One way to measure it is to ask the clinician to adjust the second hand on their watch while holding their arm at midline or heart level. It is important that clinician remember their own working positions, and not match those prescribed. The correct working should never allow for overextension of the neck, chin, or shoulders. 22

  1. Working range (depth of field) is the range within which the object remains in focus1 or, within which one is able to maintain visual accuracy at the appropriate working distance.22 Normally, eye position and body posture vary constantly. Wearing loupes changes this geometry, as the body posture and position of the extraocular muscles are

    confined to a range determined by the loupe's characteristics1. The proper depth of field allows the practitioner to avoid too much leaning and any overextension while practicing22. With any brand of loupe the depth of field decreases as the magnification increases.

  2. Convergence angle – is the pivotal angle aligning the two oculars, such that they are pointing at the identical distance and angle. At a defined working distance, the convergence angle varies with interpupillary distance. A preset convergence angle as well as preset interpupillary distance is more user friendly, since they should not be changed once correctly positioned. Whereas an adjustable interpupillary distance allows the loupe to be used by more than one person.25

  1. Fild of view (Width of field) – is the linear size or angular extent of an object when viewed through the telescopic system 1 or, represents the width and height of the area the practitioner sees while using the magnification device. The higher the magnification, the smaller the width of field.22

  2. Interpupillary distance – depends on the position of the eyes of each individual and is a key adjustment that allows long-term, routine use of loupes. The ideal setting, as with binoculars, is to create a single image with a slightly oval-shaped viewing area. 1

  3. Viewing angle

The viewing angle is the angular position of the optics allowing for comfortable working. The shallower the angle, the greater the need to tilt the neck to view the object being worked at. Therefore, loupes for dental clinicians should have a greater angulation than loupes designed for industrial workers. The ocular structure of the Designs for Vision loupe is small and lightweight and is physically secured to the lens of the glasses. The viewing angle is customized for each operator and then locked into position by building the magnifier into the lens. The ocular structures of Dimension Three loupes are front frame- mounted. These systems offer pivotal angle adjustments that can easily be altered and locked into position based on the wearers comfortable working posture.25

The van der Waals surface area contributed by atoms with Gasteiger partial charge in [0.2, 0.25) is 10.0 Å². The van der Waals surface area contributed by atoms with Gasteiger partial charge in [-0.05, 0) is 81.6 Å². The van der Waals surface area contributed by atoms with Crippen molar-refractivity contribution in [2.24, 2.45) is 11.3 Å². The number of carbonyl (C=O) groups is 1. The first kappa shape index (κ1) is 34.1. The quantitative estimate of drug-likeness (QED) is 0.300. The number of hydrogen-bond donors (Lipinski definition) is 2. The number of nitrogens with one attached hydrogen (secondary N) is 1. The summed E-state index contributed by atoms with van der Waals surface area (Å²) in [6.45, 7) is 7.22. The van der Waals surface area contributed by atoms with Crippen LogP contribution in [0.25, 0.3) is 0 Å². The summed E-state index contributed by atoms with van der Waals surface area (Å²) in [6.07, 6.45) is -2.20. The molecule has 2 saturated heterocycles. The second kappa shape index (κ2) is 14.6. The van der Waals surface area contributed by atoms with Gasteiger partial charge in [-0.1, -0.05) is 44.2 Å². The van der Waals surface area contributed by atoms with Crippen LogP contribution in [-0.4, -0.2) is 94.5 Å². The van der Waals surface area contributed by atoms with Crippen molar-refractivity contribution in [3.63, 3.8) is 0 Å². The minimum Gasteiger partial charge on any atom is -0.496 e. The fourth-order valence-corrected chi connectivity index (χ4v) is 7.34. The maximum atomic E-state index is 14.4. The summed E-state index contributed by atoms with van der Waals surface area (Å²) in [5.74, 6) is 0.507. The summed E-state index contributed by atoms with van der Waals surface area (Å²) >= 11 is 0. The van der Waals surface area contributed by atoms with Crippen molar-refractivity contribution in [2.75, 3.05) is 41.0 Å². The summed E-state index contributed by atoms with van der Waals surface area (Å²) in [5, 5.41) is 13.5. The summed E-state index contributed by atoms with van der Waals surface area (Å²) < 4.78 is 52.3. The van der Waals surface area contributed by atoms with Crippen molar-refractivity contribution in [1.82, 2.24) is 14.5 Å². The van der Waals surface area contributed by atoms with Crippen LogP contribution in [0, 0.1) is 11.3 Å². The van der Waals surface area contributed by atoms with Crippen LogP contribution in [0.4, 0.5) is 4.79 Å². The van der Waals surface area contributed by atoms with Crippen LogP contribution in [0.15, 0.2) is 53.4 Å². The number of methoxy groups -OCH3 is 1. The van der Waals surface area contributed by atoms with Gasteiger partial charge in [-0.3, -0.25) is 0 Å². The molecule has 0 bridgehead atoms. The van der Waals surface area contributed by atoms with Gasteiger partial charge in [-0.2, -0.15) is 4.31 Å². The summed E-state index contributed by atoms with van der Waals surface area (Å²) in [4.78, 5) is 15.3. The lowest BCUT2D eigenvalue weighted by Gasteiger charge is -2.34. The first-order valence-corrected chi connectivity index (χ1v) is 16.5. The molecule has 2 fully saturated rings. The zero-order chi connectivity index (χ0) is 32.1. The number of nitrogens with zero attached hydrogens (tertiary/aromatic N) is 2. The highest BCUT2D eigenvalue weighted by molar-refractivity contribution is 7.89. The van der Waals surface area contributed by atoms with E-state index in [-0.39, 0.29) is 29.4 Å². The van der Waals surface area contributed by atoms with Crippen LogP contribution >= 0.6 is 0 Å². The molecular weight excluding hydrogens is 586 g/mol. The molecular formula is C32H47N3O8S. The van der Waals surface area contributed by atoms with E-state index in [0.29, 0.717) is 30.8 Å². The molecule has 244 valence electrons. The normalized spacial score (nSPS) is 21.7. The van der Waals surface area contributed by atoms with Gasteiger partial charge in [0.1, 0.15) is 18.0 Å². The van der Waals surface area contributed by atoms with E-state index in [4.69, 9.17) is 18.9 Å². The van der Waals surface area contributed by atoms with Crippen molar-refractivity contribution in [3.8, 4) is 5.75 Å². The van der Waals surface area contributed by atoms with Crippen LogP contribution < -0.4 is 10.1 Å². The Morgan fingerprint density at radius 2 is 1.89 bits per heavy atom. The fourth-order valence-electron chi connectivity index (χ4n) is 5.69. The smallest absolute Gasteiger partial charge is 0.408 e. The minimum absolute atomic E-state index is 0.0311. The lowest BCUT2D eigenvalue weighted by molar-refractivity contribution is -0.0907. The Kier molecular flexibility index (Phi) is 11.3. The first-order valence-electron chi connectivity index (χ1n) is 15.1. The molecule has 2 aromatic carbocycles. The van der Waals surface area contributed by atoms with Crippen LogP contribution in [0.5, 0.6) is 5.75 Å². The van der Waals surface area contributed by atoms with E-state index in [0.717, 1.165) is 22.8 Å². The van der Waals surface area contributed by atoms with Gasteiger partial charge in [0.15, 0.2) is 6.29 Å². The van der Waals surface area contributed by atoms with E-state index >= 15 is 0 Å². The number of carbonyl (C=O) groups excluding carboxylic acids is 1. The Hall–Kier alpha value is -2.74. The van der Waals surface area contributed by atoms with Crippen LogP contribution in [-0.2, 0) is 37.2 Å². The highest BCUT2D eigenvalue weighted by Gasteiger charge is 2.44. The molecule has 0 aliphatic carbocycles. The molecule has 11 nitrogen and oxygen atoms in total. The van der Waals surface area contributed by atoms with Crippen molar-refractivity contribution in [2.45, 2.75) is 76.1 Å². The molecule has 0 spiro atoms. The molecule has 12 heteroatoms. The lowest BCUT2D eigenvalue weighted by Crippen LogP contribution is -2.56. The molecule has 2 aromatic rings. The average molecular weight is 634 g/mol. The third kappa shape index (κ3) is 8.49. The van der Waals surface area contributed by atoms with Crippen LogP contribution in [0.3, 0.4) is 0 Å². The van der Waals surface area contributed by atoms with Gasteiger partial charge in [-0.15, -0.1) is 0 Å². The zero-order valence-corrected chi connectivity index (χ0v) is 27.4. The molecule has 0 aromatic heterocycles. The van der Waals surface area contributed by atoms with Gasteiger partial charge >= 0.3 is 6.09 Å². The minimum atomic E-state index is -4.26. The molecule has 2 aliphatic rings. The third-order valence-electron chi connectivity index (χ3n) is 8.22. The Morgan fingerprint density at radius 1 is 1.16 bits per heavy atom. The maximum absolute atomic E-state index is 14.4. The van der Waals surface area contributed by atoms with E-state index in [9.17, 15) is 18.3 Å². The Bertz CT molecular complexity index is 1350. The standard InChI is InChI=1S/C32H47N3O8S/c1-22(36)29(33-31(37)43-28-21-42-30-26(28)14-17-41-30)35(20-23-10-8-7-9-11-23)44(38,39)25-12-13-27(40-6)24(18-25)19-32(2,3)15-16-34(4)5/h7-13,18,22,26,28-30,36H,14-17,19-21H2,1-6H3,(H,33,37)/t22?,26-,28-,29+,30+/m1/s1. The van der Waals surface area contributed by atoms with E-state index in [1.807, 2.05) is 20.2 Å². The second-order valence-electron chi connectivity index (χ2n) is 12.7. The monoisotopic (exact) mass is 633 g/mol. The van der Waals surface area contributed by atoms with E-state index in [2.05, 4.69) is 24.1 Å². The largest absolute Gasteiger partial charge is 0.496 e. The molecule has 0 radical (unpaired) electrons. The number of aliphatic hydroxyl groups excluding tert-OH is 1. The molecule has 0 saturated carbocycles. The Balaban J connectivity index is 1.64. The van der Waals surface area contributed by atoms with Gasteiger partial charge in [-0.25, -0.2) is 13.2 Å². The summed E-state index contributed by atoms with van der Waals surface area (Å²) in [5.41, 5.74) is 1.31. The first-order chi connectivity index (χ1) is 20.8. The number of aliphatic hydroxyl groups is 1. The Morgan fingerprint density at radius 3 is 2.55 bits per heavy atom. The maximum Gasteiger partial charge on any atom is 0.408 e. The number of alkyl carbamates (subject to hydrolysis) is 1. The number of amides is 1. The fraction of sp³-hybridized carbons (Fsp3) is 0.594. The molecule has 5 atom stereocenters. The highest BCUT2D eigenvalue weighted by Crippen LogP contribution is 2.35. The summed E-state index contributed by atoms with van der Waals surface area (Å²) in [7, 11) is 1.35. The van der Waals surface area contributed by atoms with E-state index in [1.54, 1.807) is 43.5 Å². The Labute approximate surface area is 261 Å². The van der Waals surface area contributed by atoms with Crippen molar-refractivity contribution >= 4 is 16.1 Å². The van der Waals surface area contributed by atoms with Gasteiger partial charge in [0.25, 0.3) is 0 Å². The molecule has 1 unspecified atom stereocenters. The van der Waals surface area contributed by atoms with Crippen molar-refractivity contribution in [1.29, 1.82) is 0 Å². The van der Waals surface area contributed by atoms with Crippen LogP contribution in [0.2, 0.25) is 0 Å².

7) Illumination

Collateral lighting systems may be helpful for higher magnification in the range of 4X and more. Loupes with a large field of view will have better illumination and brighter images than those with narrower fields of view. Important considerations in the selection of an accessory lighting source are total weight, quality, and the brightness of the light, ease of focusing and directing the light within the field of view of the magnifiers, and ease of transport between surgeries26.

Each surface refraction in a lens results in a 4% loss in transmitted light due to reflection. This could amount to as much as 50% reduction in brightness in telescopic loupes. Anti-reflective coatings have been developed to counteract this effect by allowing lenses to transmit light more efficiently. The quality of lens coatings

also varies and should be evaluated when selecting loupes25.

Optical principles of a surgical microscope (Fig.4)

The surgical microscope is a complicated system of lenses that allows stereoscopic vision at a magnification of approximately 4-40X with an excellent illumination of the working area. The light beams fall parallel onto the retinas of the observer so that no eye convergence is necessary and the demand on the lateral rectus muscles is minimal.

The advantages and four areas to be discussed are: 27

  1. Magnification.

  2. Illumination.

  3. Documentation.

  4. Accessories.

  1. Magnification

    Magnification is determined by the power of the eyepiece, the focal length of the binoculars, the magnification changer factor, and the focal length of the objective lens.

    The optical unit includes the following components28 (Fig.5)

    1. Eyepieces Available in powers of 6.3X, 10X, 12.5X, l6X and 20X. For periodontal purposes generally 5X to 12 X suffices. Eyepiece diopter settings range from -5 to +5 and are used to adjust for

      accommodation & refractive error. The eyepieces magnify the interim image generated in the binocular tubes. Eyepiece selection not only determines the magnification, but also the size of the field of view corresponding to the loupe spectacles.

    2. Binocular tubes The precise adjustment of the inter-pupillary distance is the basic pre-requisite for the stereoscopic view of the operation area. The binoculars hold the eyepieces. The inter-pupillary distance is set by adjusting the distance between the two binocular tubes. Longer the focal length of binoculars, greater is the magnification and narrower the field of view. Binoculars can be straight, inclined, or inclinable tubes. Straight tube binoculars have tubes parallel to the head of the microscope. Inclined binoculars are orientated so that the tubes are offset at 45 degrees to the head of the microscope. Inclinable tubes are adjustable between the straight tube and the inclined tube positions and sometimes beyond 90 degrees.

    3. Magnification changer The magnification changer consists of one cylinder, into which two Galilean telescope systems with various magnification factors are built. The combination of the magnification changer with varying objective lenses and eyepiece yields an increasing magnification line when the control is adjusted.